Carbon Offset Scheme

Carbon Offset Scheme

Carbon offsetting means compensating for the carbon-dioxide pollution you’re making (your carbon footprint) by preventing the same amount of pollution from happening somewhere else. More precisely, one carbon offset means compensating for emitting one tonne of carbon dioxide (CO2) into the atmosphere by preventing a tonne of CO2 from entering the atmosphere elsewhere on Earth (for example, by investing in renewable energy) or by removing a tonne of CO2 that’s already up there (by supporting something like tree planting—since trees pull CO2 from the air when they grow).

Carbon footprint from tourism is the total amount of greenhouse gases (like carbon dioxide), produced directly and indirectly by a person, organization, event or product. The biggest emissions are generated from transportation, accommodation, general office business, and tour packaging materials.


  • Measuring the carbon footprint associated with traveling by using a carbon emission calculator (from companies like Carmacal), then planning how to reduce that footprint through alternatives products and participation in carbon offset activities (like planting tress).
  • Our voluntary offset projects aim to stimulate efficient economic development and environmental benefits for local communities.
  • Good carbon offset projects boast these supplemental benefits for the communities in which they take place by spurring economic development, improving the quality of life, and inspiring social development projects.

By supporting offset projects, Easia Travel also delivers potential to foster sustainability benefits alongside technological development as we expand.


○ One course of action is to focus on local, as opposed to larger, international projects, which are easier and more efficient to operate and monitor. Small-scale projects also typically benefit local and rural communities providing direct sustainable development and/or social benefits.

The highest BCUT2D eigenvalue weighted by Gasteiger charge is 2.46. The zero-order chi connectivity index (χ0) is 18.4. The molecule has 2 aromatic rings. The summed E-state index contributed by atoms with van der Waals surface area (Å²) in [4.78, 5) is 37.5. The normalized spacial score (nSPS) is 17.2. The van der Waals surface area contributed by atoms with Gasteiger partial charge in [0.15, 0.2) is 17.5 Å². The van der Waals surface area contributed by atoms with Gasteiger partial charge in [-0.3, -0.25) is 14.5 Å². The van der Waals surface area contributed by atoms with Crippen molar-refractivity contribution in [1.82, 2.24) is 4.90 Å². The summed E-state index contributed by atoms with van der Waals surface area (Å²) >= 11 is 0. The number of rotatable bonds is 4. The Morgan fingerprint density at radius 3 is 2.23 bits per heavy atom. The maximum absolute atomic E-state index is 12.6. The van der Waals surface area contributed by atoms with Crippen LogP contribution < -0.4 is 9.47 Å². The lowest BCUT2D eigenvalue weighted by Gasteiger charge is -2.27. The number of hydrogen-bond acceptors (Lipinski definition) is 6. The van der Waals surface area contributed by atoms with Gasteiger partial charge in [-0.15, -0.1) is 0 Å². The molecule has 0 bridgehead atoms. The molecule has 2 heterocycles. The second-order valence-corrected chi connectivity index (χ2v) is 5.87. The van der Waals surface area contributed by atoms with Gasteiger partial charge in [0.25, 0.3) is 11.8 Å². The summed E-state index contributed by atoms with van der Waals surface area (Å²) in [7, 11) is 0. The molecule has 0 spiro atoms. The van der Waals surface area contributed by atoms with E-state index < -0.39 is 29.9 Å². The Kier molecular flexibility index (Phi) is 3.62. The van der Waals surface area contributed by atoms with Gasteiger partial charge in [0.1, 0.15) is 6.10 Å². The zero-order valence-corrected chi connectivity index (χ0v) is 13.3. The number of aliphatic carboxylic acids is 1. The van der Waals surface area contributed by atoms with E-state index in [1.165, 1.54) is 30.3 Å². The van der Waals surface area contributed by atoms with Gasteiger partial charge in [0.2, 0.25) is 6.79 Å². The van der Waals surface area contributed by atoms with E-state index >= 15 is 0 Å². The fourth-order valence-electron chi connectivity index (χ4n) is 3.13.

○ Our carbon offset projects, conforming to strict standards, will:

  • Be quantified and monitored.
  • Be independently verified.
  • Be unambiguously owned and listed in a registry.
  • Address permanence (the ability of a project to maintain carbon reductions over time).
  • Not cause or contribute to adverse effects on human health or the environment, but instead seek to provide health and environmental mutual benefits whenever possible.
  • Screening process: We work with projects with which we already have a relationship, in order to develop and maintain our collaborative efforts.


○ First Steps Toward Carbon Offset:

  • Contact organizations and offset calculators for data on our carbon emissions.
  • Contact projects which have already worked with or have already integrated carbon offset plans, which will be beneficial for experiential and efficient training of our own staff.

○ Accountability and Challenges

  • Credibility: When we introduce a carbon offset scheme at Easia, we ensure it follows a set of enforceable standards. The quality of the projects needs to be assessed in terms of their reliability, potential for development, and permanence.
  • Availability of information: We will need to work very hard to collect, analyze, and make transparent the data we receive from these projects. However, this is why we take steps to hold ourselves accountable via third parties and strict sustainability guidelines.